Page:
Add the line:
set(verCellHandle(i), 'FaceAlpha',0.2);
This will make semi-transparent patches. You can also make the patches with no face color:
verCellHandle(i) = patch(Px(i),Py(i),cellColors(i,:)); % use color i -- no robot assigned yet
set(verCellHandle(i), 'FaceColor','none');

Duc Van Le

Dear Becker,

Thank you for your suggestions.
I have done to calculate the centroids of polygons with non-constant density by applying the trapezoidal method to calculate the integral of density function over polygon area.

Now, I have a problem in Visualization. I want to show the color of each polygon based on the density distribution of its position on the area (similar to the case we use "contour" or "surfc" to plot the density distribution of the area).

Actually, I have added the following code before line 65 (Visualization step in your code) to plot the density function and hope to keep it as background of the figure.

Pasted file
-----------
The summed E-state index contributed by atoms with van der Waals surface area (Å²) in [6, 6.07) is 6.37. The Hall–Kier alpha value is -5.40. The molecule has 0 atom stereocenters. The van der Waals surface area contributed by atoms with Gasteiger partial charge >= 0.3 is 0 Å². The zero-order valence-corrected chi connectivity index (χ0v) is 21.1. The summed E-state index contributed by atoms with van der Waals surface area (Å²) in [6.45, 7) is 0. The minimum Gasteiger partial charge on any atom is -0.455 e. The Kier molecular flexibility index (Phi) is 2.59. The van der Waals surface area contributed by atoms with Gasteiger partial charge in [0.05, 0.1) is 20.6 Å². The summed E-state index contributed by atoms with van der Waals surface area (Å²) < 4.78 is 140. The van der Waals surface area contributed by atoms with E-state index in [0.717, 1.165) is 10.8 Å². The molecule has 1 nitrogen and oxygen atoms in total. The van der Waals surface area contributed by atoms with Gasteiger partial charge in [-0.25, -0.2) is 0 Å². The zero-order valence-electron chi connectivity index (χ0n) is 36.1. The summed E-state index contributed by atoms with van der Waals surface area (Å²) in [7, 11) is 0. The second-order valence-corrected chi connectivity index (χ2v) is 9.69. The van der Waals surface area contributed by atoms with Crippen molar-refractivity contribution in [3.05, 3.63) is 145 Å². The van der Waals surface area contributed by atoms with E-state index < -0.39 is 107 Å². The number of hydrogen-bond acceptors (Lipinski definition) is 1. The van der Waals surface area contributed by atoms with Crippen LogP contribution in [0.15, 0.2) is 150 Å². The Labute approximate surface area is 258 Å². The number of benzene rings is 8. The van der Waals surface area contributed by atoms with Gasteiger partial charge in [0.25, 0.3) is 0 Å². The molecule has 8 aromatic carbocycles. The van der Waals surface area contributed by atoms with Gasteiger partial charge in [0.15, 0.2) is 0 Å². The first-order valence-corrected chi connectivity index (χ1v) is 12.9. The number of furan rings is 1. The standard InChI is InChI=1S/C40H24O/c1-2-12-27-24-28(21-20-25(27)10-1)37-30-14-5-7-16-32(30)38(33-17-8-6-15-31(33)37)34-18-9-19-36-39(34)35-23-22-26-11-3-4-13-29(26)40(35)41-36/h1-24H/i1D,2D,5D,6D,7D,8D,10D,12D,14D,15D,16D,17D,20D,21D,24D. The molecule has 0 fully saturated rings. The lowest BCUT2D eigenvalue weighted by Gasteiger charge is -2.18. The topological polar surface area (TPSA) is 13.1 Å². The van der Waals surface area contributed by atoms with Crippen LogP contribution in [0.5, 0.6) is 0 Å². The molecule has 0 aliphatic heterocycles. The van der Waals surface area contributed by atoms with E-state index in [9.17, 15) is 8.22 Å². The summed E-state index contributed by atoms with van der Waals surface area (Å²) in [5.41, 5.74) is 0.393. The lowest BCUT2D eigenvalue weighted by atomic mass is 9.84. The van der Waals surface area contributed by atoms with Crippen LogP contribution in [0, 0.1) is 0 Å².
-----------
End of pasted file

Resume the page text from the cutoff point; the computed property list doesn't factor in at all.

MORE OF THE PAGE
%%% Area of interest
[x,y] = meshgrid(0:1:xrange, 0:1:yrange);
%% Interest density function
z = exp(-(x-800).^2/(2*200^2)-(y-800).^2/(2*200^2));
colormap hsv
hold on
However, when the Lloyd algorithm is running to plot Voronoi cells and their centroids, the background with the density distribution is removed.

Could you give me any advices to solve this problem?
Thank you so much!

Duc Van Le, what you would need to do is calculate at "weighted Voronoi digram", and find the center of mass of this partition. This would require changing lines 89 and 102 of this code. I couldn't find any ready-made code for this, but you can start with
for a discussion.

Another place to look is 'power diagrams':

Duc Van Le

Duc Van Le

Dear Becker,

Fist of all, I would like to thank you and really appreciate your contribution on this work.
Now I am also studying to implement Lloyd algorithm. In my work, it is assumed that the area is given with a distribution density function f(x,y) that is function of position (x,y). So, the centroids of Voronoi cells will depend on function f(x,y).

In my understanding, your work simply assumed that f(x,y) = 1 (correct?) for every position in the area.